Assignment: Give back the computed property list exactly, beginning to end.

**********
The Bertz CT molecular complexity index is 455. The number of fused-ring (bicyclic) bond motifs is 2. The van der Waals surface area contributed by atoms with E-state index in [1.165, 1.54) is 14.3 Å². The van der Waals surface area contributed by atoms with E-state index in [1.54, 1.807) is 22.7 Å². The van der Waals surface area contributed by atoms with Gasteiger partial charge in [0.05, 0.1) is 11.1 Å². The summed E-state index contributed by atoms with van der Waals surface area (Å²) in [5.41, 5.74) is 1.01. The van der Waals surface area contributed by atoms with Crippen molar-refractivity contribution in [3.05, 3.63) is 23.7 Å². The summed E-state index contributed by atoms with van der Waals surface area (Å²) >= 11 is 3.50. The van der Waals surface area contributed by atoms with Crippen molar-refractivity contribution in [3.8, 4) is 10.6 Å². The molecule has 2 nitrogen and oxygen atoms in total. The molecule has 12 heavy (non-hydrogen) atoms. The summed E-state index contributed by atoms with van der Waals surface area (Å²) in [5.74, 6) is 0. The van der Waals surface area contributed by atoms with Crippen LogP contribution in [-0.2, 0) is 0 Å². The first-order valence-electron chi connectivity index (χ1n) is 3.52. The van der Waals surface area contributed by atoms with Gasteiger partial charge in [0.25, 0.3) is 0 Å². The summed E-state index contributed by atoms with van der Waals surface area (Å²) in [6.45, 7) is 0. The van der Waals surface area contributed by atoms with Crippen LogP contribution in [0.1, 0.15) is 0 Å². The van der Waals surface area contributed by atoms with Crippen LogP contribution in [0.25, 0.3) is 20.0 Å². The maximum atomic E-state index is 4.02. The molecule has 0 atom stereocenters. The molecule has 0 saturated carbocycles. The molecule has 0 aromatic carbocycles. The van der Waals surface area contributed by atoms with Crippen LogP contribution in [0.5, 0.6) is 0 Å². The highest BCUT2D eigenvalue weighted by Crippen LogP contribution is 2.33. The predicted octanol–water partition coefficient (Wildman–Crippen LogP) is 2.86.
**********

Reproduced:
The Bertz CT molecular complexity index is 455. The number of fused-ring (bicyclic) bond motifs is 2. The van der Waals surface area contributed by atoms with E-state index in [1.165, 1.54) is 14.3 Å². The van der Waals surface area contributed by atoms with E-state index in [1.54, 1.807) is 22.7 Å². The van der Waals surface area contributed by atoms with Gasteiger partial charge in [0.05, 0.1) is 11.1 Å². The summed E-state index contributed by atoms with van der Waals surface area (Å²) in [5.41, 5.74) is 1.01. The van der Waals surface area contributed by atoms with Crippen molar-refractivity contribution in [3.05, 3.63) is 23.7 Å². The summed E-state index contributed by atoms with van der Waals surface area (Å²) >= 11 is 3.50. The van der Waals surface area contributed by atoms with Crippen molar-refractivity contribution in [3.8, 4) is 10.6 Å². The molecule has 2 nitrogen and oxygen atoms in total. The molecule has 12 heavy (non-hydrogen) atoms. The summed E-state index contributed by atoms with van der Waals surface area (Å²) in [5.74, 6) is 0. The van der Waals surface area contributed by atoms with Crippen LogP contribution in [-0.2, 0) is 0 Å². The first-order valence-electron chi connectivity index (χ1n) is 3.52. The van der Waals surface area contributed by atoms with Gasteiger partial charge in [0.25, 0.3) is 0 Å². The summed E-state index contributed by atoms with van der Waals surface area (Å²) in [6.45, 7) is 0. The van der Waals surface area contributed by atoms with Crippen LogP contribution in [0.1, 0.15) is 0 Å². The van der Waals surface area contributed by atoms with Crippen LogP contribution in [0.25, 0.3) is 20.0 Å². The maximum atomic E-state index is 4.02. The molecule has 0 atom stereocenters. The molecule has 0 saturated carbocycles. The molecule has 0 aromatic carbocycles. The van der Waals surface area contributed by atoms with Crippen LogP contribution in [0.5, 0.6) is 0 Å². The highest BCUT2D eigenvalue weighted by Crippen LogP contribution is 2.33. The predicted octanol–water partition coefficient (Wildman–Crippen LogP) is 2.86.